When it comes to many conventions and conferences—even really great ones—there is often something missing: women. Creative women are often relegated to “Women in Comics” panels and left off of the main stage. The founder of the Creative Women’s Conference, David Doub, recently gave a wonderful breakdown of the problem in an article for BleedingCool. The
When it comes to many conventions and conferences—even really great ones—there is often something missing: women. Creative women are often relegated to “Women in Comics” panels and left off of the main stage. The founder of the Creative Women’s Conference, David Doub, recently gave a wonderful breakdown of the problem in an article for BleedingCool. The irony of a man founding the Creative Women’s Conference isn’t lost on me, but the reality of the event more than makes up for any theoretical disconnect. Put simply, the Creative Women’s Conference aims to offer advice, guidance, and networking opportunities for women (particularly young women) already undertaking creative endeavors and needing help or those looking to break into some aspect of the creative world.
In its second year, the Creative Women’s Conference remained in its Denton home at the North Branch Library. Having worked in Denton for more than a decade, seeing a place I consider home host such a wonderful event does my heart good. I have been lucky enough to be part of the process almost from the beginning, tapped by Halo Sama of Shonuff Studios to take part in the planning and promotion of the first conference last year.
Thanks to a generous donation from Collected, the Creative Women’s Conference managed to bring in not only local talent but also invite Samantha Newark, best known as the voice of Jem, to be one of our headliners. Talented representatives from all walks of life peppered the schedule and the creator’s alley: writers, crafters, artists, media personalities, designers, musicians, plus more (and some who are all of the above). We tried to bring in as many different types of women in the most varied creative fields possible.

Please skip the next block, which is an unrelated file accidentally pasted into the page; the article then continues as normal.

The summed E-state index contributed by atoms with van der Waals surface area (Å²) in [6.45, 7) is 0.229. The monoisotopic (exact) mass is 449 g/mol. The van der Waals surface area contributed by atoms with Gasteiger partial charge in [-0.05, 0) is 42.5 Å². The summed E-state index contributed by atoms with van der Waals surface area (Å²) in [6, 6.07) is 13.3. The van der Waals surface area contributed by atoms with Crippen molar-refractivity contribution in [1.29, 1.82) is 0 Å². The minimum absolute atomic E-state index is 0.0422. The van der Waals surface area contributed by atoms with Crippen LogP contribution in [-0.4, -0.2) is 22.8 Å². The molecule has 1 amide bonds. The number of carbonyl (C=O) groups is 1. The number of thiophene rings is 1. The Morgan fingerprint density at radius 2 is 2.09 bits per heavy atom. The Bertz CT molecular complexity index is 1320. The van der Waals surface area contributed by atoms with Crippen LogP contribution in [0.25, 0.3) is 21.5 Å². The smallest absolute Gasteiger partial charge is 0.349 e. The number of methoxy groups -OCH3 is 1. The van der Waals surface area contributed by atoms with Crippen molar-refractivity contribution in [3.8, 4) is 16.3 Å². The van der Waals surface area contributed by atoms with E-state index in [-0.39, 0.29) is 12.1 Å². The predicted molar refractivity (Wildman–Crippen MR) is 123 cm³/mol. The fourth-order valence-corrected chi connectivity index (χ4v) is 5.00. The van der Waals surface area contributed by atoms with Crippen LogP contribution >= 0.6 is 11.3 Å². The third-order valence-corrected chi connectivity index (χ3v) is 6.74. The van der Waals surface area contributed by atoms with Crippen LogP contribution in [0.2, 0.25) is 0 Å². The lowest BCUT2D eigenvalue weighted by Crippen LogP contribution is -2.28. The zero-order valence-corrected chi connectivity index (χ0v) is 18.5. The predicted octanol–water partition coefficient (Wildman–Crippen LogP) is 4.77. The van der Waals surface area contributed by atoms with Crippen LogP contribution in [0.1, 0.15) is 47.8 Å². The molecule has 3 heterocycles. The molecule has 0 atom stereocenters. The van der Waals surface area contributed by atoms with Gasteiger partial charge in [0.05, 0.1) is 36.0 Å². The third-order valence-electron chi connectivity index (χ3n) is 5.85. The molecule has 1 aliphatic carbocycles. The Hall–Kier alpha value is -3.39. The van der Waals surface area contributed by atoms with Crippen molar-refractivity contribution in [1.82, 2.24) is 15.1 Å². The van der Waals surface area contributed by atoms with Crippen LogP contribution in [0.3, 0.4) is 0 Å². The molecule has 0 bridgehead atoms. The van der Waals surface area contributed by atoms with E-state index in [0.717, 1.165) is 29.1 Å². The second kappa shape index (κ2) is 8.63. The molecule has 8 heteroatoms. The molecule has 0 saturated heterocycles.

I personally presented as part of two panels. The first blew me away with heavy attendance and a beautifully engaged audience. Along with Emily Willis from Arbitrary Muse, I used my own background in social media management and creative networking to help give structure for people just starting into the world of social media. The response from the audience was phenomenal. Though the audience for the second panel, which I co-hosted with Becky Heath of Irish Coffee Studio and which focused on making time for creativity while parenting, was smaller, they remained engaged and questioning and even chimed in to advise one another.
Talking to the attendees, both during the panels and later when I returned to my table (I had a presence there for my own small business, Wilde Designs), really brought home why we were all there. I spoke to women and men, ranging in age from children to senior citizens, and everyone was there for a single reason: their passion. They loved what they did, whether it was cross stitching or writing children’s books, and they wanted to share it. The Creative Women’s Conference brought us all together to talk about what we loved, why we loved it, and how we could help one another. It gives voice to a group that desperately needs it, and I hope to be a part of the event as long as they’re willing to have me.
To watch interviews from the 2015 Creative Women’s Conference, click here.1 comment